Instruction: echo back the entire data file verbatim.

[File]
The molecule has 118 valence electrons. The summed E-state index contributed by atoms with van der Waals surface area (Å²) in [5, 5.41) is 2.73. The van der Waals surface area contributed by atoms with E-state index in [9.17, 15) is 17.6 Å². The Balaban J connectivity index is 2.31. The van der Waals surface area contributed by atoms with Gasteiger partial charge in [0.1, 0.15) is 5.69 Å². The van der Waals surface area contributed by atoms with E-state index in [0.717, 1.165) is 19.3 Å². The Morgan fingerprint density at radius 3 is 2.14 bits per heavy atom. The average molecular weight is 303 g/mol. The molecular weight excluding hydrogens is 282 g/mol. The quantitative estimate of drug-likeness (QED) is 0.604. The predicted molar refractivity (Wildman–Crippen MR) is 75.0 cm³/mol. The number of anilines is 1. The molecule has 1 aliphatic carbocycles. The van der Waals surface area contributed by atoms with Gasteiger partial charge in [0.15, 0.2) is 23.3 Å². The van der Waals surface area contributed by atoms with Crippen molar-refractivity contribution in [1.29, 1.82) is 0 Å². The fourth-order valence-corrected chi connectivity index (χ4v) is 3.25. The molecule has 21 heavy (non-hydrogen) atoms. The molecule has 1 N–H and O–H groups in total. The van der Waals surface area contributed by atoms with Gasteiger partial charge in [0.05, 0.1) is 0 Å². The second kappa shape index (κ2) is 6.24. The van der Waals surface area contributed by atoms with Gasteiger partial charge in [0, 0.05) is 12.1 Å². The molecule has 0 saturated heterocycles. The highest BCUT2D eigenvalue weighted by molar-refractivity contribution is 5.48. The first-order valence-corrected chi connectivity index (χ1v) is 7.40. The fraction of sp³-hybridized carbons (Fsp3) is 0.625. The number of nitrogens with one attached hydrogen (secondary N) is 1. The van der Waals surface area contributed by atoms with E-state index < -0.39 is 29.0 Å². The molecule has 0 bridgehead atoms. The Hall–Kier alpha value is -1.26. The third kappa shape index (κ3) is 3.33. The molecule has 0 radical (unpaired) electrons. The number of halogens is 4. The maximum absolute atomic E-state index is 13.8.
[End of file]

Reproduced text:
The molecule has 118 valence electrons. The summed E-state index contributed by atoms with van der Waals surface area (Å²) in [5, 5.41) is 2.73. The van der Waals surface area contributed by atoms with E-state index in [9.17, 15) is 17.6 Å². The Balaban J connectivity index is 2.31. The van der Waals surface area contributed by atoms with Gasteiger partial charge in [0.1, 0.15) is 5.69 Å². The van der Waals surface area contributed by atoms with E-state index in [0.717, 1.165) is 19.3 Å². The Morgan fingerprint density at radius 3 is 2.14 bits per heavy atom. The average molecular weight is 303 g/mol. The molecular weight excluding hydrogens is 282 g/mol. The quantitative estimate of drug-likeness (QED) is 0.604. The predicted molar refractivity (Wildman–Crippen MR) is 75.0 cm³/mol. The number of anilines is 1. The molecule has 1 aliphatic carbocycles. The van der Waals surface area contributed by atoms with Gasteiger partial charge in [0.15, 0.2) is 23.3 Å². The van der Waals surface area contributed by atoms with Crippen molar-refractivity contribution in [1.29, 1.82) is 0 Å². The fourth-order valence-corrected chi connectivity index (χ4v) is 3.25. The molecule has 21 heavy (non-hydrogen) atoms. The molecule has 1 N–H and O–H groups in total. The van der Waals surface area contributed by atoms with Gasteiger partial charge in [0.05, 0.1) is 0 Å². The second kappa shape index (κ2) is 6.24. The van der Waals surface area contributed by atoms with Gasteiger partial charge in [0, 0.05) is 12.1 Å². The molecule has 0 saturated heterocycles. The highest BCUT2D eigenvalue weighted by molar-refractivity contribution is 5.48. The first-order valence-corrected chi connectivity index (χ1v) is 7.40. The fraction of sp³-hybridized carbons (Fsp3) is 0.625. The number of nitrogens with one attached hydrogen (secondary N) is 1. The van der Waals surface area contributed by atoms with E-state index < -0.39 is 29.0 Å². The molecule has 0 bridgehead atoms. The Hall–Kier alpha value is -1.26. The third kappa shape index (κ3) is 3.33. The molecule has 0 radical (unpaired) electrons. The number of halogens is 4. The maximum absolute atomic E-state index is 13.8.